Tweets of the Week 6.29.16

There is great value in saying something in a memorable, concise manner. Twitter has caused us to make this a near spiritual discipline. For my own growth (as a generally verbose individual… that’s a long way of saying “wordy”) and for the benefit of others, I highlight tweets each week that deliver a big message in a few words.

Gospel Wheel Evaluation: Spoke Generosity

The Gospel Wheel is a discipleship tool developed by The Summit Church to help believers identify how balanced their Christian growth is and how rooted their efforts to spiritually mature are.

The Wheel

Click here for the spoke generosity.

This evaluation examines six areas:

  1. The core beliefs of gospel generosity
  2. The character necessary for generosity
  3. The preparation for consistent generosity
  4. The intentionality of wise generosity
  5. The involvement that should accompany generosity
  6. The effect generosity should have on the giver

The six evaluations below (each 30 questions and self-scoring) are meant to be tools you can use to assess your Christian walk and understanding in each of the six key areas identified by The Gospel Wheel.

When using The Gospel Wheel as a discipleship tool, it is recommended that you seek to grow in the areas that are currently weakest rather than “maxing out” in your areas of strength. Each spoke should be developed in proportion to the other spokes in order for growth in one area not to compromise growth in other areas.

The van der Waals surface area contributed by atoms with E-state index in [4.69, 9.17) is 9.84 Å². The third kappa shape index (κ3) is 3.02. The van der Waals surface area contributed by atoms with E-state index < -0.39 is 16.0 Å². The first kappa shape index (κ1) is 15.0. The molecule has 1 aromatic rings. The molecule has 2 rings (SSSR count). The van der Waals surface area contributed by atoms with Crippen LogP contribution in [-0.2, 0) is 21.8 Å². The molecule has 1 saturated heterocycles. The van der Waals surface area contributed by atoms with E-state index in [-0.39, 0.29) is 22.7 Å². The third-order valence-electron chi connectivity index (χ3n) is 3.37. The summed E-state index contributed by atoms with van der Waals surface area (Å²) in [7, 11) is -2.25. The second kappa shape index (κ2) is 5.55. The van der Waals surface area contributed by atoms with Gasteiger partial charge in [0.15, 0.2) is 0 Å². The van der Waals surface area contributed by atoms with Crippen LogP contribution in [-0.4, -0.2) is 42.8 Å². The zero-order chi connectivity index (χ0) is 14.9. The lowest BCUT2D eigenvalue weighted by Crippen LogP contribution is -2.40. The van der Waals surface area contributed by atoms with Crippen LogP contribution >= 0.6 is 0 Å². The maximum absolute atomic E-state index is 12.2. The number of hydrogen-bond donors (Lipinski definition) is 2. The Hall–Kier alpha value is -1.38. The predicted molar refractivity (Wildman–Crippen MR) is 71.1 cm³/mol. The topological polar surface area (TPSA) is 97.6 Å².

Comparing Pastoral Ethics and Counseling Ethics

EthicsPastors (i.e., those whose primary responsibilities are preaching and teaching for the purpose of evangelizing the lost and equipping church members for ministry) and counselors (i.e., those who primarily meet with individuals or groups for the purpose of overcoming a particular struggle or life transition) often approach their respective ministry ethics quite differently.

These differences account for many of the tensions that have historically existed between pastors and counselors. In this post I will examine one facet that accounts for these differences by examining the leading question and principle that drives the ethical decision making of each. Admittedly, reducing the ethical decision making of either to a single criterion is reductionist, but I do so to illustrate the primary point and trust the reader not to over-extend the point.

I will develop the counselor side of the discussion more since it is less familiar to the average church.